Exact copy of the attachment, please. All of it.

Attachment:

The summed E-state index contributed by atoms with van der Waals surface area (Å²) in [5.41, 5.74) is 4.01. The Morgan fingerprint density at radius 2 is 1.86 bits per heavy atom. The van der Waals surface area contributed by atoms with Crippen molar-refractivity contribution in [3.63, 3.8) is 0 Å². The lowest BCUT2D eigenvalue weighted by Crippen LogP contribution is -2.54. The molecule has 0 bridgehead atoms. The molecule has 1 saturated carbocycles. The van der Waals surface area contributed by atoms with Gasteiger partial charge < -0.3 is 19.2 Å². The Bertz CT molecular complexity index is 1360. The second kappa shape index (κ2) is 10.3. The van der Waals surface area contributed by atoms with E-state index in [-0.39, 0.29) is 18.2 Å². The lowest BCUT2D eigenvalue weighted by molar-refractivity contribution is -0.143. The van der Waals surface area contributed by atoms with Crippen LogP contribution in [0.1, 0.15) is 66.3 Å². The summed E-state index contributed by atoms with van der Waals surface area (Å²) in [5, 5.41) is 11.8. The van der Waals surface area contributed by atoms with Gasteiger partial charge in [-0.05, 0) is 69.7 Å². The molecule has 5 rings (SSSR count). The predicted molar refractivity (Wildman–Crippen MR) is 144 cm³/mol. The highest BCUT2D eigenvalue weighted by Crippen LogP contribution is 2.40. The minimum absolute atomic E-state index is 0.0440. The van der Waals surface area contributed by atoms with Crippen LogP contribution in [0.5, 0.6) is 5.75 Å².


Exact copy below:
The summed E-state index contributed by atoms with van der Waals surface area (Å²) in [5.41, 5.74) is 4.01. The Morgan fingerprint density at radius 2 is 1.86 bits per heavy atom. The van der Waals surface area contributed by atoms with Crippen molar-refractivity contribution in [3.63, 3.8) is 0 Å². The lowest BCUT2D eigenvalue weighted by Crippen LogP contribution is -2.54. The molecule has 0 bridgehead atoms. The molecule has 1 saturated carbocycles. The van der Waals surface area contributed by atoms with Gasteiger partial charge < -0.3 is 19.2 Å². The Bertz CT molecular complexity index is 1360. The second kappa shape index (κ2) is 10.3. The van der Waals surface area contributed by atoms with E-state index in [-0.39, 0.29) is 18.2 Å². The lowest BCUT2D eigenvalue weighted by molar-refractivity contribution is -0.143. The van der Waals surface area contributed by atoms with Crippen LogP contribution in [0.1, 0.15) is 66.3 Å². The summed E-state index contributed by atoms with van der Waals surface area (Å²) in [5, 5.41) is 11.8. The van der Waals surface area contributed by atoms with Gasteiger partial charge in [-0.05, 0) is 69.7 Å². The molecule has 5 rings (SSSR count). The predicted molar refractivity (Wildman–Crippen MR) is 144 cm³/mol. The highest BCUT2D eigenvalue weighted by Crippen LogP contribution is 2.40. The minimum absolute atomic E-state index is 0.0440. The van der Waals surface area contributed by atoms with Crippen LogP contribution in [0.5, 0.6) is 5.75 Å².